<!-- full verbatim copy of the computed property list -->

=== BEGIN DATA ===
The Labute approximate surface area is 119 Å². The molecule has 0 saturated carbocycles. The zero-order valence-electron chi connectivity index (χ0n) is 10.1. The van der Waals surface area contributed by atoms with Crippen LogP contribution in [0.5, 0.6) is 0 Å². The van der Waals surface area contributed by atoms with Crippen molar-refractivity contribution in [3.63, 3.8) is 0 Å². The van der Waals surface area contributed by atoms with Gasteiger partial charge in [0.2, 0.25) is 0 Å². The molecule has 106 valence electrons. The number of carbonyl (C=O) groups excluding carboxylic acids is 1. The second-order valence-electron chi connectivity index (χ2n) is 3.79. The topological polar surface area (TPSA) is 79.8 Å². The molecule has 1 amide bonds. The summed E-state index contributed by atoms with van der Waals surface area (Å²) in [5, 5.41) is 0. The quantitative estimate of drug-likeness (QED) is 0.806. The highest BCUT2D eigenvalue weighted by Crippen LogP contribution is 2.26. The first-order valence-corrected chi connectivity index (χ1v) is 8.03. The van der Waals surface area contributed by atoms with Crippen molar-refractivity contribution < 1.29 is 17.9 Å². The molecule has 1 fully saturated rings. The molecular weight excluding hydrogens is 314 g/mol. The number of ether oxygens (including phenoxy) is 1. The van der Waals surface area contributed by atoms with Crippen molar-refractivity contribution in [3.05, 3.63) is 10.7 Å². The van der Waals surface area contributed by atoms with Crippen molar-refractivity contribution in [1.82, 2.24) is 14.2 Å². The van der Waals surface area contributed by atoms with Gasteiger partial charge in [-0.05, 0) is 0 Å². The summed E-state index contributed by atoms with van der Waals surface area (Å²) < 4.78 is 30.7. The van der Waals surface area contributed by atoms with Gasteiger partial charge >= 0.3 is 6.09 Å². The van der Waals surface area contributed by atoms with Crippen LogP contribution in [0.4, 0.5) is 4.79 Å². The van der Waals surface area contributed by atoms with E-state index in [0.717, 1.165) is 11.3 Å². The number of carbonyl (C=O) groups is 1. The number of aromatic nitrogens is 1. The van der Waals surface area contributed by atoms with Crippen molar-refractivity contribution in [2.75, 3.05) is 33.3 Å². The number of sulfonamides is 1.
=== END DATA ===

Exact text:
The Labute approximate surface area is 119 Å². The molecule has 0 saturated carbocycles. The zero-order valence-electron chi connectivity index (χ0n) is 10.1. The van der Waals surface area contributed by atoms with Crippen LogP contribution in [0.5, 0.6) is 0 Å². The van der Waals surface area contributed by atoms with Crippen molar-refractivity contribution in [3.63, 3.8) is 0 Å². The van der Waals surface area contributed by atoms with Gasteiger partial charge in [0.2, 0.25) is 0 Å². The molecule has 106 valence electrons. The number of carbonyl (C=O) groups excluding carboxylic acids is 1. The second-order valence-electron chi connectivity index (χ2n) is 3.79. The topological polar surface area (TPSA) is 79.8 Å². The molecule has 1 amide bonds. The summed E-state index contributed by atoms with van der Waals surface area (Å²) in [5, 5.41) is 0. The quantitative estimate of drug-likeness (QED) is 0.806. The highest BCUT2D eigenvalue weighted by Crippen LogP contribution is 2.26. The first-order valence-corrected chi connectivity index (χ1v) is 8.03. The van der Waals surface area contributed by atoms with Crippen molar-refractivity contribution < 1.29 is 17.9 Å². The molecule has 1 fully saturated rings. The molecular weight excluding hydrogens is 314 g/mol. The number of ether oxygens (including phenoxy) is 1. The van der Waals surface area contributed by atoms with Crippen molar-refractivity contribution in [3.05, 3.63) is 10.7 Å². The van der Waals surface area contributed by atoms with Crippen molar-refractivity contribution in [1.82, 2.24) is 14.2 Å². The van der Waals surface area contributed by atoms with Gasteiger partial charge in [-0.05, 0) is 0 Å². The summed E-state index contributed by atoms with van der Waals surface area (Å²) < 4.78 is 30.7. The van der Waals surface area contributed by atoms with Gasteiger partial charge >= 0.3 is 6.09 Å². The van der Waals surface area contributed by atoms with Crippen LogP contribution in [0.4, 0.5) is 4.79 Å². The van der Waals surface area contributed by atoms with E-state index in [0.717, 1.165) is 11.3 Å². The number of carbonyl (C=O) groups is 1. The number of aromatic nitrogens is 1. The van der Waals surface area contributed by atoms with Crippen molar-refractivity contribution in [2.75, 3.05) is 33.3 Å². The number of sulfonamides is 1.